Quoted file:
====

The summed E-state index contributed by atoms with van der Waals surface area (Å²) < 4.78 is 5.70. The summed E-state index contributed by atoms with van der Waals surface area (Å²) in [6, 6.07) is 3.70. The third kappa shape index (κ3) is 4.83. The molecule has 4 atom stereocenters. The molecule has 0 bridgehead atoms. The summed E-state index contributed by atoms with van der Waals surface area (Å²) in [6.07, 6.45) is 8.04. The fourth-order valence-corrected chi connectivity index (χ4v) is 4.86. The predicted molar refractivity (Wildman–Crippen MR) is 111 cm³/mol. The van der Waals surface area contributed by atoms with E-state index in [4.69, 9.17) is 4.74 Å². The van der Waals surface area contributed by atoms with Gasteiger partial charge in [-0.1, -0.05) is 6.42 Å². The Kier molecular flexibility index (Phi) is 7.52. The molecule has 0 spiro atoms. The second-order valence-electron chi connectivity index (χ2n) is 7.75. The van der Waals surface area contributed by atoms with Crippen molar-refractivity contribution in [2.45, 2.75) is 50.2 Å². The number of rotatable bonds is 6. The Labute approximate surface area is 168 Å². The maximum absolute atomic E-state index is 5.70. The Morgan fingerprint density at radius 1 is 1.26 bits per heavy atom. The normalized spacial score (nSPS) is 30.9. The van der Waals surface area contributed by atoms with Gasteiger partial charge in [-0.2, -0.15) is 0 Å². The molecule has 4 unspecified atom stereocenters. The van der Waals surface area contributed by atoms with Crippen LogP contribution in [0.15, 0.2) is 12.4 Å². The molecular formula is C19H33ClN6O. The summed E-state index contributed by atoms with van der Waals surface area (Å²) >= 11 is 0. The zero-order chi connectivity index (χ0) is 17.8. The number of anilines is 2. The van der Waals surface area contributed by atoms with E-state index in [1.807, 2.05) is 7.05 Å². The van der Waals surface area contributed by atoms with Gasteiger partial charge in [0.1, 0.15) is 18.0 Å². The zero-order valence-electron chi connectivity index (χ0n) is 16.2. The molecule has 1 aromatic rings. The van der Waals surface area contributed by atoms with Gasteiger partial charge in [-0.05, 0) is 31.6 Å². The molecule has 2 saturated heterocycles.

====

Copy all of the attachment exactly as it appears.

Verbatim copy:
The summed E-state index contributed by atoms with van der Waals surface area (Å²) < 4.78 is 5.70. The summed E-state index contributed by atoms with van der Waals surface area (Å²) in [6, 6.07) is 3.70. The third kappa shape index (κ3) is 4.83. The molecule has 4 atom stereocenters. The molecule has 0 bridgehead atoms. The summed E-state index contributed by atoms with van der Waals surface area (Å²) in [6.07, 6.45) is 8.04. The fourth-order valence-corrected chi connectivity index (χ4v) is 4.86. The predicted molar refractivity (Wildman–Crippen MR) is 111 cm³/mol. The van der Waals surface area contributed by atoms with E-state index in [4.69, 9.17) is 4.74 Å². The van der Waals surface area contributed by atoms with Gasteiger partial charge in [-0.1, -0.05) is 6.42 Å². The Kier molecular flexibility index (Phi) is 7.52. The molecule has 0 spiro atoms. The second-order valence-electron chi connectivity index (χ2n) is 7.75. The van der Waals surface area contributed by atoms with Crippen molar-refractivity contribution in [2.45, 2.75) is 50.2 Å². The number of rotatable bonds is 6. The Labute approximate surface area is 168 Å². The maximum absolute atomic E-state index is 5.70. The Morgan fingerprint density at radius 1 is 1.26 bits per heavy atom. The normalized spacial score (nSPS) is 30.9. The van der Waals surface area contributed by atoms with Gasteiger partial charge in [-0.2, -0.15) is 0 Å². The molecule has 4 unspecified atom stereocenters. The van der Waals surface area contributed by atoms with Crippen LogP contribution in [0.15, 0.2) is 12.4 Å². The molecular formula is C19H33ClN6O. The summed E-state index contributed by atoms with van der Waals surface area (Å²) >= 11 is 0. The zero-order chi connectivity index (χ0) is 17.8. The number of anilines is 2. The van der Waals surface area contributed by atoms with E-state index in [1.807, 2.05) is 7.05 Å². The van der Waals surface area contributed by atoms with Gasteiger partial charge in [0.1, 0.15) is 18.0 Å². The zero-order valence-electron chi connectivity index (χ0n) is 16.2. The molecule has 1 aromatic rings. The van der Waals surface area contributed by atoms with Gasteiger partial charge in [-0.05, 0) is 31.6 Å². The molecule has 2 saturated heterocycles.